Ghosts In The Schoolyard by Eve L. Ewing

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"Failing schools. Underprivileged schools. Just plain bad schools." That's how Eve L. Ewing opens Ghosts in the Schoolyard: describing Chicago Public Schools from the outside. The way politicians and pundits and parents of kids who attend other schools talk about them, with a mix of pity and contempt. But Ewing knows Chicago Public Schools from the inside: as a student, then a teacher, and now a scholar who studies them. And that perspective has shown her that public schools are not buildings full of failures--they're an integral part of their neighborhoods, at the heart of their communities, storehouses of history and memory that bring people together. Never was that role more apparent than in 2013 when Mayor Rahm Emanuel announced an unprecedented wave of school closings. Pitched simultaneously as a solution to a budget problem, a response to declining enrollments, and a chance to purge bad schools that were dragging down the whole system, the plan was met with a roar of protest from parents, students, and teachers. But if these schools were so bad, why did people care so much about keeping them open, to the point that some would even go on a hunger strike? Ewing's answer begins with a story of systemic racism, inequality, bad faith, and distrust that stretches deep into Chicago history. Rooting her exploration in the historic African American neighborhood of Bronzeville, Ewing reveals that this issue is about much more than just schools. Black communities see the closing of their schools--schools that are certainly less than perfect but that are theirs--as one more in a long line of racist policies. The fight to keep them open is yet another front in the ongoing struggle of black people in America to build successful lives and achieve true self-determination.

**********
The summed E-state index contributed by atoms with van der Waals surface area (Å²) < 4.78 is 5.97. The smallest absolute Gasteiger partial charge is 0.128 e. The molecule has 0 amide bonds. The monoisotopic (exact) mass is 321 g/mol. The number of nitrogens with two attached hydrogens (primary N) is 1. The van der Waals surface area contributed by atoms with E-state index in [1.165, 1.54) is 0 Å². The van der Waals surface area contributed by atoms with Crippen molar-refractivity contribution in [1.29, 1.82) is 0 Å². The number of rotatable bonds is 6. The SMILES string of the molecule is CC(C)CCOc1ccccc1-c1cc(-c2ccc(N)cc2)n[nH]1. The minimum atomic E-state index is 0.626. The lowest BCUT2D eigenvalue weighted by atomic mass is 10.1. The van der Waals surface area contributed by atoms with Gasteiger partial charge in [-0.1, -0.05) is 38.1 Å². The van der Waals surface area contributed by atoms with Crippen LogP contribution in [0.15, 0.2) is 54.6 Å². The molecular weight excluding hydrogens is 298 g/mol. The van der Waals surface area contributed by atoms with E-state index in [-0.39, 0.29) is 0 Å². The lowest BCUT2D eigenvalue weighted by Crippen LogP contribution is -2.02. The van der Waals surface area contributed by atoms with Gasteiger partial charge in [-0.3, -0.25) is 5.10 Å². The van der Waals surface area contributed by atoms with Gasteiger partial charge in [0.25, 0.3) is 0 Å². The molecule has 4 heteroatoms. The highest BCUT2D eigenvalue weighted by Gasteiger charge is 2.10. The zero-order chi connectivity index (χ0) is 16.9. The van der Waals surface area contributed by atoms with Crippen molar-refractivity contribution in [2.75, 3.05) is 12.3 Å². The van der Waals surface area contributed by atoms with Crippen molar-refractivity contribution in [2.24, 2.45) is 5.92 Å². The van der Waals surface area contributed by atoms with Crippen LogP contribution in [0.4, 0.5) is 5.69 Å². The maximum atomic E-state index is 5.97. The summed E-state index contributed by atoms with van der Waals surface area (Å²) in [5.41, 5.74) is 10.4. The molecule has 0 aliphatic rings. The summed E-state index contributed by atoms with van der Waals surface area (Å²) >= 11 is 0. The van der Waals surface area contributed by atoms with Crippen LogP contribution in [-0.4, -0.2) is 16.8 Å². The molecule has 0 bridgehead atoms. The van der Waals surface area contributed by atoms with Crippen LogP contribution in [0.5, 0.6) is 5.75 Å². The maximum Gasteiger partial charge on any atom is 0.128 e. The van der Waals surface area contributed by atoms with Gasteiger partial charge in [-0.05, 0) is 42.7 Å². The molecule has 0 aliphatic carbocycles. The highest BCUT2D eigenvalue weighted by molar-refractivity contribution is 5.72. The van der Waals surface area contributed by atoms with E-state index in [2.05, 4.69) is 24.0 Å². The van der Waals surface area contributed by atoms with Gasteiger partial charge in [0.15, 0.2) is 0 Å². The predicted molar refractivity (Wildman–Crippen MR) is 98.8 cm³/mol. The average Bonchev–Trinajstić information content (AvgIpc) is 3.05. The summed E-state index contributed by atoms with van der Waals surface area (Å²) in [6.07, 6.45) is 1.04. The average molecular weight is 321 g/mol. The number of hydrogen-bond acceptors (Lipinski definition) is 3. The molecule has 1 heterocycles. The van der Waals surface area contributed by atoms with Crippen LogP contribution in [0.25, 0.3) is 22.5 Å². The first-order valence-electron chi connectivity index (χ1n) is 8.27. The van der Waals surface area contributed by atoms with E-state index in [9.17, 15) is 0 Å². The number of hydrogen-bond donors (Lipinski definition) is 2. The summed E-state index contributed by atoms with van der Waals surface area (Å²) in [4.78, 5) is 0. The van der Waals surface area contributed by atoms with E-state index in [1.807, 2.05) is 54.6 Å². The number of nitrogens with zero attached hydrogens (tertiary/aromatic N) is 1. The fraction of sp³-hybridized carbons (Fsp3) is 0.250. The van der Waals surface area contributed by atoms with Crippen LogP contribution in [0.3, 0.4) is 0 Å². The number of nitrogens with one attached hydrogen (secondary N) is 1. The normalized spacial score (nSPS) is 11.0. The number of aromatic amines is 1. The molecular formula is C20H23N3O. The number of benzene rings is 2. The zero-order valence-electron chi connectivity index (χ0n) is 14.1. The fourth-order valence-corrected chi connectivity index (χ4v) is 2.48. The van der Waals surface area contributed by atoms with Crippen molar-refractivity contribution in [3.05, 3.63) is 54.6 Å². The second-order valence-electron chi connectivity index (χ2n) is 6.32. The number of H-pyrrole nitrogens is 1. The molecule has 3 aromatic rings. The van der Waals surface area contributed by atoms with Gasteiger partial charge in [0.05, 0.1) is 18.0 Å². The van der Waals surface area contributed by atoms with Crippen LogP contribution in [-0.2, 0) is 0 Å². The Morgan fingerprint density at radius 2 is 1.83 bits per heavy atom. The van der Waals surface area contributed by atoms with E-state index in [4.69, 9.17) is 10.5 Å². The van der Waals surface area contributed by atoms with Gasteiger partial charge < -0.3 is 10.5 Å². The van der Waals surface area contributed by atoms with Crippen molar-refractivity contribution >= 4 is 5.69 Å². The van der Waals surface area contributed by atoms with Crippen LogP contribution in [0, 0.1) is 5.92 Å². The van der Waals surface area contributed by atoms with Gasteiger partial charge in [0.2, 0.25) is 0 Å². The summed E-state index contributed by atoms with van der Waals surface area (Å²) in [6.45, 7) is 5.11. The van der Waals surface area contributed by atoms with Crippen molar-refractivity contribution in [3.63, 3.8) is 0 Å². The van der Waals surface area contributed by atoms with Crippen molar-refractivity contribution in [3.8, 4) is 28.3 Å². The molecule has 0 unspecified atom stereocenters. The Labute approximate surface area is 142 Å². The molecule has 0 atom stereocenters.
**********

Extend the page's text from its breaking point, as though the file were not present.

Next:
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When did the West discover Chinese healing traditions? Most people might point to the "rediscovery" of Chinese acupuncture in the 1970s. In Needles, Herbs, Gods, and Ghosts, Linda Barnes leads us back, instead, to the thirteenth century to uncover the story of the West's earliest known encounters with Chinese understandings of illness and healing. A medical anthropologist with a degree in comparative religion, Barnes illuminates the way constructions of medicine, religion, race, and the body informed Westerners' understanding of the Chinese and their healing traditions.

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A family shattered by the abduction of an older son endures the fallout of four nightmarish years when he is found alive and returned to them badly traumatized. A first novel by the award-winning author of Corpus Christi. 35,000 first printing.

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Publisher Penguin